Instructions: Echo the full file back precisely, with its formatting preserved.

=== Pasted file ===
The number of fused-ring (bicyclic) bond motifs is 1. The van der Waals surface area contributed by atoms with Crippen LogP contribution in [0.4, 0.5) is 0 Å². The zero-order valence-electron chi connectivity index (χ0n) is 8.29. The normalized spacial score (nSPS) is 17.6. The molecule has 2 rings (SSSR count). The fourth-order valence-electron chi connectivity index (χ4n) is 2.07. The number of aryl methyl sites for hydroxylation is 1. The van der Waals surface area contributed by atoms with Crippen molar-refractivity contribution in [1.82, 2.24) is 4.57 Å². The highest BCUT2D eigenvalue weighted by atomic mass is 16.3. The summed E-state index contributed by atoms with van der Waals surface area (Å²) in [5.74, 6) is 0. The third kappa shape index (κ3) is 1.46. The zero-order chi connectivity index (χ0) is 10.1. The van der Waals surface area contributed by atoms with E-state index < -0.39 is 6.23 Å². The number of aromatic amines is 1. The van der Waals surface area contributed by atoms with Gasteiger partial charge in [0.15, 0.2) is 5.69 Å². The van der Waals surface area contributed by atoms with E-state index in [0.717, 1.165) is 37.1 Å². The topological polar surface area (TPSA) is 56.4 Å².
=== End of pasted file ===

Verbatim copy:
The number of fused-ring (bicyclic) bond motifs is 1. The van der Waals surface area contributed by atoms with Crippen LogP contribution in [0.4, 0.5) is 0 Å². The zero-order valence-electron chi connectivity index (χ0n) is 8.29. The normalized spacial score (nSPS) is 17.6. The molecule has 2 rings (SSSR count). The fourth-order valence-electron chi connectivity index (χ4n) is 2.07. The number of aryl methyl sites for hydroxylation is 1. The van der Waals surface area contributed by atoms with Crippen molar-refractivity contribution in [1.82, 2.24) is 4.57 Å². The highest BCUT2D eigenvalue weighted by atomic mass is 16.3. The summed E-state index contributed by atoms with van der Waals surface area (Å²) in [5.74, 6) is 0. The third kappa shape index (κ3) is 1.46. The zero-order chi connectivity index (χ0) is 10.1. The van der Waals surface area contributed by atoms with E-state index < -0.39 is 6.23 Å². The number of aromatic amines is 1. The van der Waals surface area contributed by atoms with Gasteiger partial charge in [0.15, 0.2) is 5.69 Å². The van der Waals surface area contributed by atoms with E-state index in [0.717, 1.165) is 37.1 Å². The topological polar surface area (TPSA) is 56.4 Å².